4. Click ‘Upload CSV’ on your app
  5. Map the columns to the proper fields
  6. Import data


Now that’s the best case scenario, which excludes how often users get stuck and frustrated because they’ve formatted their data improperly before uploading.

Conversely, if you offer your customers a native integration with the apps that contains their data, the experience would look like:


  1. Click on the relevant integration
  2. Login with their credentials for the 3rd app


This is possible because with customer-facing integrations, you will be pre-defining how the data from the 3rd party app should map to your schema. This ensures that there will be no errors or effort required from the end-user, and also provides the option for real-time bi-directional data sync such that everything maps to a source of truth.

Beyond the initial data import however, this also enables you to create deeper integrations with more complex logic. In many cases, it is simply not possible to rely on a CSV import to achieve the desired result.

Here a few common example of workflows that would be unfeasible with CSVs, at least not in a consistent and timely cadence:


Driving users to the ‘Aha’ moment and reducing the time to value in that first session is paramount to improving your conversion rate, and helping them visualize how your product fits into their workflow increases the likelihood of product adoption.

Now before we get into the upselling strategies, here's one piece of advice. Make sure to provide users in their free trial access to all of the integrations - it will maximize the likelihood of them falling in love with your product.


Expansion / Upsell Opportunities

In a product led growth model, it is especially important to create multiple tiers of expansion opportunity for your users, as base tiers should have a low enough point of entry such that the user can make a purchasing decision on their own without involving others in the organization.

While upselling on the number of seats is a common and effective expansion strategy, integrations can serve as an additional revenue lever. However, there are multiple approaches to doing so effectively, and you may need to test and see which method performs the best for your product.


Upselling by integration audience

One of the most common approaches is to provide certain, or all integrations only in the premium tiers.

To approach this strategically, you need to segment out the 3rd party app based on the firmographics of their user base.

If you are providing integrations reactively based on current customer/prospect demand, you can segment out the companies that request the various integrations based on their annual contract value (ACV).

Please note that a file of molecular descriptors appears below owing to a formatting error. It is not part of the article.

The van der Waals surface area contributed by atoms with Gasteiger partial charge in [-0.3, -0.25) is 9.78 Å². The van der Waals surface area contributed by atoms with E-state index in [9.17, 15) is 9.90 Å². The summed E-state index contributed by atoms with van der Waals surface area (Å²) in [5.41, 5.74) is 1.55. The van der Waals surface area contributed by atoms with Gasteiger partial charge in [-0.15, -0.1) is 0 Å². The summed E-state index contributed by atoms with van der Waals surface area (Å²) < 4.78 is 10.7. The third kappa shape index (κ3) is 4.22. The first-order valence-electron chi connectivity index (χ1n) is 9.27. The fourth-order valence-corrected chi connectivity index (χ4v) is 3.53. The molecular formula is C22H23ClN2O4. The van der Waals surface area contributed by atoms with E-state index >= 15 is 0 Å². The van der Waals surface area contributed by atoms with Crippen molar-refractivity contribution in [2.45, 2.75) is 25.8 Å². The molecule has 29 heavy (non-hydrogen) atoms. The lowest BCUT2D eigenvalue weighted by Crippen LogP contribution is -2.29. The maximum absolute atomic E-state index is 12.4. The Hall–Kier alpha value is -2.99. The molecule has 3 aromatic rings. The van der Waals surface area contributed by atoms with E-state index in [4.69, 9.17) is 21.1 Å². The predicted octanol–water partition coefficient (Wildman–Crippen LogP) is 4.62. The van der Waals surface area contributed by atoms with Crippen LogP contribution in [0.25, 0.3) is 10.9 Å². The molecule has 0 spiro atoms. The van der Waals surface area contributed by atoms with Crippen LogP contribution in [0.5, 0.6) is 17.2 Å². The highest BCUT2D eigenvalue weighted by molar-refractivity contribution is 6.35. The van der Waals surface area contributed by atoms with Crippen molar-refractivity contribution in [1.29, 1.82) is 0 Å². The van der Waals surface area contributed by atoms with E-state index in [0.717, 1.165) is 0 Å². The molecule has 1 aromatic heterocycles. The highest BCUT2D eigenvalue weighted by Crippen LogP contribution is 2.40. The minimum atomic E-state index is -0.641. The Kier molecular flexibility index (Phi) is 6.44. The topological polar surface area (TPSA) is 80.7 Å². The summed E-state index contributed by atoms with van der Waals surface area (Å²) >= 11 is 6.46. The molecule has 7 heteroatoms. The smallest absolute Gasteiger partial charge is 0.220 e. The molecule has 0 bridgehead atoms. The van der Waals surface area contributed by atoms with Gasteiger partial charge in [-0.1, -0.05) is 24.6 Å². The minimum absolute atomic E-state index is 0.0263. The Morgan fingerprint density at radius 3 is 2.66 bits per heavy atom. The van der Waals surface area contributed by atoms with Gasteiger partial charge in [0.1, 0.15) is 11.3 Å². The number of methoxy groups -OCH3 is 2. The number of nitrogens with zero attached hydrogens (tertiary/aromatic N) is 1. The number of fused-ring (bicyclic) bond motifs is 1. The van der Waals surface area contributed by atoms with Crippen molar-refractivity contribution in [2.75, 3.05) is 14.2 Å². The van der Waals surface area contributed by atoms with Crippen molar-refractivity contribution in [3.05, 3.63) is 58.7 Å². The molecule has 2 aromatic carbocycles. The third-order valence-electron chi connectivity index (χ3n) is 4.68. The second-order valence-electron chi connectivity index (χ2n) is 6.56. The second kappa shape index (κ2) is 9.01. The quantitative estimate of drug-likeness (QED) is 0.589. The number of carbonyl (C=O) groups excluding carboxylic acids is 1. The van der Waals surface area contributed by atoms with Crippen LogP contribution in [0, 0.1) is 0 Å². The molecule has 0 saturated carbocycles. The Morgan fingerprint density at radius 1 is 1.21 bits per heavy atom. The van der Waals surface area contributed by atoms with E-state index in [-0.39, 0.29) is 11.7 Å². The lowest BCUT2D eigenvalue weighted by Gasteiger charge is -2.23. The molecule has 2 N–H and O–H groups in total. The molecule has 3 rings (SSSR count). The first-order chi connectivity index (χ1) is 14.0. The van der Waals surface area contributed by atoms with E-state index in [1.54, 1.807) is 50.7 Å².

However, if you are providing integrations proactively, identify the target market of the 3rd party SaaS apps, especially from a sizing perspective.

Using CRMs as an example, you can segment each platform out based on their core user base:

  • HubSpot, Zoho, Agile CRM → SMB/startup oriented, with free tiers
  • Salesforce, Dynamics, SAP → Enterprise oriented 

In that example, you could choose to include integrations with the SMB/startup CRMs in the base tier, and leave the enterprise CRM integrations for your premium tiers, since users of those CRMs are more equipped to pay for it.

Below is how email marketing tool, PersistIQ, used this strategy to price their integration and upsell Salesforce users into their higher tier.


Upselling by workflow value

Another method for segmenting your integration offerings is not based on the integrated apps themselves, but rather the complexity/value add of the integration workflow.

For example, you can provide simple, notification oriented integrations with Slack/Teams as an out-of-the-box feature with every plan, whereas deeper integrations with accounting systems, CRMs, or marketing automation tools can be made available only in the higher tiers.

By treating integrations like any other core product feature, you should be able to tell intuitively whether an integration should be considered a premium or standard feature.

As a side note, some companies price this way primarily because complex integrations require more engineering resources upfront to build and maintain indefinitely. The benefit of working with a platform like Paragon is that we save engineering teams 70% + of the time it takes to build an integration, and fully manage the API maintenance so your team doesn’t have to. This inherently increases the return that our customers receive by upselling their users on integrations.